“Love in action is a harsh and dreadful thing compared to love in dreams” (- Fyodor Dostoevsky, The Brothers Karamazov). We kick off a three-week series this weekend which is all about how difficult it is to “love in action” and not just in dreams, and how to grow in Christian love. Christian love is tough and demanding, both for the giver and recipient, and it often doesn’t feel so good; parents know this very well. Just like physical exercise, we need to practice this kind of love, and we don’t grow to become people who love others, unless and until it is challenging to us, and we open our eyes to the challenge right in front of us. Christian love is not just a kind thought or feeling, but it is a deed, an action. For small groups or your private prayer, a good Bible passage to kick of this series is the Parable of the Good Samaritan (Luke 10:25-37). The Parable is preceded by Jesus’ teaching of the Greatest Commandment: to love God, and to love one’s neighbor. Jesus says, “Do this and you will live” (10:28). In other words, loving in action is entering into God’s very life! The scholar of the Law who confronts Jesus wishes to justify himself, and so he then asks Jesus, “And who is my neighbor?” (Luke 10:29). His implication is that Jewish people were only called to love other Jewish people, and certainly not the hated Samaritans or anybody else. Jesus’ answer to his question is the Parable. The Samaritan in the Parable is the one who shows mercy, going out of his way to help the wounded man on the path to Jericho. At the end, Jesus says, “Go and do likewise” (10:37). Notice in this passage that love of neighbor is connected with action verbs: “show mercy; go and do …” In other words, Christian love as defined by Jesus is not just a noun, but a verb. Over the course of this series, our aim is to grow in putting love in action. All of us want to love the people around us more deeply, but we all can agree that it can be an extremely hard task practically speaking. Who in your life are you struggling to love? Questions for Small Groups:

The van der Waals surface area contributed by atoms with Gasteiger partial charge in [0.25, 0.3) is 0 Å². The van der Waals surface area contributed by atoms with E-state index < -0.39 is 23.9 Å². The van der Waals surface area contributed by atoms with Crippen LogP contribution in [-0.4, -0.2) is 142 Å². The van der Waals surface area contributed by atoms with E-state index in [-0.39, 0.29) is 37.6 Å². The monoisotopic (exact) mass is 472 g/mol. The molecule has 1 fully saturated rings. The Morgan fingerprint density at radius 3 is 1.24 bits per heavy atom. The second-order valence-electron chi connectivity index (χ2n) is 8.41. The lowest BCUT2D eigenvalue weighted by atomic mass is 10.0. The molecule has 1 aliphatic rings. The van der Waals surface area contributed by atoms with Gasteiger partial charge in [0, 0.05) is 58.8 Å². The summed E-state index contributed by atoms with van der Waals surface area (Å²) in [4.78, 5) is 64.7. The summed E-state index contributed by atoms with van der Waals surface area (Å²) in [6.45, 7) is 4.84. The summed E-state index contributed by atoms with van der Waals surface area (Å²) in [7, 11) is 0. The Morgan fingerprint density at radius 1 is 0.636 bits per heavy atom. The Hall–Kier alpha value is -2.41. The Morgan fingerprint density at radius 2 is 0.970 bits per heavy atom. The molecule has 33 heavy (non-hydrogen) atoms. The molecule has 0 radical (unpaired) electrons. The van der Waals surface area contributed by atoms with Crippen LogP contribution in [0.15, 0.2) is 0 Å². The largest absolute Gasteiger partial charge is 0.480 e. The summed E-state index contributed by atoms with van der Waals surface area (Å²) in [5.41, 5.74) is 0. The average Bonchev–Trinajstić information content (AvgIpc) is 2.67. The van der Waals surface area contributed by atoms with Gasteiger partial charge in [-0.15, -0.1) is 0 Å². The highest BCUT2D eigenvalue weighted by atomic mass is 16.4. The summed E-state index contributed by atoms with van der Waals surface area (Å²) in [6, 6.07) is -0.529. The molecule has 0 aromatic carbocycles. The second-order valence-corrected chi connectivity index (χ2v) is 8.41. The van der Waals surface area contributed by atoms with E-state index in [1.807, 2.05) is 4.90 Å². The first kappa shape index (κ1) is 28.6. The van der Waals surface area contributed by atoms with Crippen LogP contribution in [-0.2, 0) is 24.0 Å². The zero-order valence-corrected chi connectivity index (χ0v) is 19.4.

When have you found it much more difficult to love someone than you expected it to be?
What’s the difference between seeing love as a verb and love as a noun?
Read aloud Luke 10:36-37. What does this verse teach us about love?
Who is someone you want to work on loving during the course of this series? Who is your tough love? What would it look like for you to put love in action?
When was a time someone showed you love even though it didn’t feel very loving?
The passage from Luke connects loving God and our neighbor with inheriting eternal life. What is the connection between finding life and loving others?